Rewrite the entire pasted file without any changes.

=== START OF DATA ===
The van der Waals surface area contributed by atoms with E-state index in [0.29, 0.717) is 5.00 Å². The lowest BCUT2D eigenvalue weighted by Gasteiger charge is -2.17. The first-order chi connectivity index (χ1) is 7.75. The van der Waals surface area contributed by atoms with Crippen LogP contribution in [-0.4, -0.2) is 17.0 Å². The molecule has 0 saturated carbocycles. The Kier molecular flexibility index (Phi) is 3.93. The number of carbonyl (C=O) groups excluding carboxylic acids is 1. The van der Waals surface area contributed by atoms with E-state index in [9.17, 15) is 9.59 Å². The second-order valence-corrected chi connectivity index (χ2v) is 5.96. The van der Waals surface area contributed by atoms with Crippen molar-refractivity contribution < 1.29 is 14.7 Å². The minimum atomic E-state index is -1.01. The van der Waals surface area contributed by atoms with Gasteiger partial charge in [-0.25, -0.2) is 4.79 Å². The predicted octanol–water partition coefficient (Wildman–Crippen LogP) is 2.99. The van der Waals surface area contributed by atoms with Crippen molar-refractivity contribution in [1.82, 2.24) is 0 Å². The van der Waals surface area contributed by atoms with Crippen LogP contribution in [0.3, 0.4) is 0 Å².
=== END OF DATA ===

The van der Waals surface area contributed by atoms with E-state index in [0.29, 0.717) is 5.00 Å². The lowest BCUT2D eigenvalue weighted by Gasteiger charge is -2.17. The first-order chi connectivity index (χ1) is 7.75. The van der Waals surface area contributed by atoms with Crippen LogP contribution in [-0.4, -0.2) is 17.0 Å². The molecule has 0 saturated carbocycles. The Kier molecular flexibility index (Phi) is 3.93. The number of carbonyl (C=O) groups excluding carboxylic acids is 1. The van der Waals surface area contributed by atoms with E-state index in [9.17, 15) is 9.59 Å². The second-order valence-corrected chi connectivity index (χ2v) is 5.96. The van der Waals surface area contributed by atoms with Crippen molar-refractivity contribution < 1.29 is 14.7 Å². The minimum atomic E-state index is -1.01. The van der Waals surface area contributed by atoms with Gasteiger partial charge in [-0.25, -0.2) is 4.79 Å². The predicted octanol–water partition coefficient (Wildman–Crippen LogP) is 2.99. The van der Waals surface area contributed by atoms with Crippen molar-refractivity contribution in [1.82, 2.24) is 0 Å². The van der Waals surface area contributed by atoms with Crippen LogP contribution in [0.3, 0.4) is 0 Å².